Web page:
As far as the sad necessity of modern day warfare, of course there will always be unintended casualties in which babies, young children, and other innocents are killed. However this is a far cry from any attempt at justification to offensively eliminate whole population groups; no matter how wicked WE might think they are. (Hasn’t’ history taught us this?) Warfare should always be conducted defensively and justly. Sometimes this requires preemptive measures, but none-the-less, it is always to be done as carefully as possible so as not to cause harm to innocents. I believe the Israeli army is to be particularly commended in exemplifying integrity in conducting warfare. It only engages in war very reluctantly and when it does it takes unprecedented measures to protect innocent life. I don’t believe any other nation in history has been so careful to protect innocent life among opposition forces.

          2. I suspect, Merrill, that we have probably imposed too much already on Derek’s sense of forbearance by pursuing this off-topic discussion; but I did so in order to emphasize that the messianic kingdom will be an actual physical reality, complete with physical consequences attending its establishment by means of warfare against wickedly-determined adversaries as well as physical responsibilities within its administration. Even as now, when HaShem acts upon the earth, sometimes He does so through human agency. Despite our prior fall from grace, that is why He created us; and it is to that purpose He will restore us when our redemption is complete. And that is why the messiah is a man, whether in his role as the ben-Yosef redeemer or as the ben-David king.

            Consequently, it is my view that those who “meet him in the air” will not be staying there, as if they were mere “floaty ghosts” (to borrow an expression I read elsewhere), sitting on the sidelines as spectators or even as cheerleaders. They will return with the rest of the messiah’s heavenly army, in their newly-glorified undying physical bodies, and there, on earth where the battle is to be conducted, they will learn the exact same kinds of lessons as did the ancient Jews who had to fight Canaanites in order to take possession of the land that HaShem had promised to the sons of Israel and had commanded them to possess by force. To be sure, His commandments about the conduct of warfare, particularly the siege of a city, did include initial offers of peace under conditions of subsequent tribute (i.e., taxation and its implicit legal subjugation). Thus we might hope that the warfare to establish the messianic kingdom might also encounter pockets of non-resistance: persons willing to submit to the messiah’s rulership; that it should not all be conducted under conditions where the blood must flow as high as a horse’s bridle (cif: Rev.14:20) — even if that description is merely visionary hyperbole. Nonetheless, just as the ancient Israelites had to experience hard reality in their acquisition of HaShem’s promise of the land, so too should the would-be inhabitants of the messianic kingdom expect to be required to “get real”.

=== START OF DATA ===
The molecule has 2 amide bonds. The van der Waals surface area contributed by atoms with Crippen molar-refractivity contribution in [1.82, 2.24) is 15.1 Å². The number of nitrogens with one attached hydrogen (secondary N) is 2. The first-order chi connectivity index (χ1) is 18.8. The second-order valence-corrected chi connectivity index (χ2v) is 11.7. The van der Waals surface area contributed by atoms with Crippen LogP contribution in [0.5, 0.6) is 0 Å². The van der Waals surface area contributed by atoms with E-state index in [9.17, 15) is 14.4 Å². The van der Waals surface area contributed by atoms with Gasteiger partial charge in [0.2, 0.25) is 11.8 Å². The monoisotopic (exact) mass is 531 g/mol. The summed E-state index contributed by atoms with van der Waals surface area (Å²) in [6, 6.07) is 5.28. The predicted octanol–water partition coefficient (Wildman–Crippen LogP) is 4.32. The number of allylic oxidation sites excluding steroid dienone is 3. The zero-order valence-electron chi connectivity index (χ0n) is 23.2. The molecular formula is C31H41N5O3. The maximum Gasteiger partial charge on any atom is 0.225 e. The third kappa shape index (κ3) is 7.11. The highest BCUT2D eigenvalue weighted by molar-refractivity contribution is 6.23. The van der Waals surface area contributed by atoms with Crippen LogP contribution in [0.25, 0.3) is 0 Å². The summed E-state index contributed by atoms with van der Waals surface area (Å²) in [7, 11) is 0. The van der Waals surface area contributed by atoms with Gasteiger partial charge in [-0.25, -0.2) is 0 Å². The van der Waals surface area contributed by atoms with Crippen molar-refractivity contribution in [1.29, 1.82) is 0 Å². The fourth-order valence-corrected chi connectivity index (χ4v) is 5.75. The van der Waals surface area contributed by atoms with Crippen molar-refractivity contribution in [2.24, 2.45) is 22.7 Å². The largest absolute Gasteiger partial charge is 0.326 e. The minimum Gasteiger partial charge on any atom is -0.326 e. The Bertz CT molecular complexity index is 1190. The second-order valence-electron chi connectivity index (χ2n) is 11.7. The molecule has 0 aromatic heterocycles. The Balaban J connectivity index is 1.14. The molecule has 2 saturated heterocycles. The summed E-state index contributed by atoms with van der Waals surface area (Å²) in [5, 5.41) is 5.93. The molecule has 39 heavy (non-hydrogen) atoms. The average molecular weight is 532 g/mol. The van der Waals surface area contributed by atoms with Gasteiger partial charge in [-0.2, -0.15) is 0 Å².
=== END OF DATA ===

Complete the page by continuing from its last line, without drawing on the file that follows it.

A regrettable part of that hard reality will be the intended casualties who will not be limited to only adult males. The unintentional collateral casualties will not include solely women and children. Wickedness may overtake them as well, and place them squarely in the intended line of fire (or the path of the sword) as those who must be slain by HaShem’s command in the mouth of His Davidic Messiah and his subordinate commanders. A subsequent part of that hard reality will undoubtedly include the period of atonement and cleansing from tumah that must follow even the most righteous war, in order to transition the warriors (who are also men and women of varying ages) into subsequent civil roles as judges, administrators, and citizens of a working kingdom under godly messianic administration.

            Those who are not currently serving in an active military or even police role under combat conditions (even terroristic combat conditions) may have difficulty comprehending this aspect of HaShem’s Torah. It is not easily or comfortably grasped. Indeed, we have enough difficulty learning to grasp and embrace the disciplines of Torah that teach us to live with each other, and with HaShem, in peace and tranquility. While we certainly should emphasize this positive and pleasant result of the millennial messianic kingdom’s establishment, we cannot forget that it will not be achieved easily or without bloodshed, death, and woe. A generation or two of Israeli Jews have been experiencing similar lessons as the modern nation of Israel has been reborn and its territories reclaimed after centuries of usurpation by one empire or another — and the process is not yet complete. Nonetheless I believe it provides useful precursory illustrations of how the millennial kingdom will become established, and how the messiah’s disciples must prepare themselves.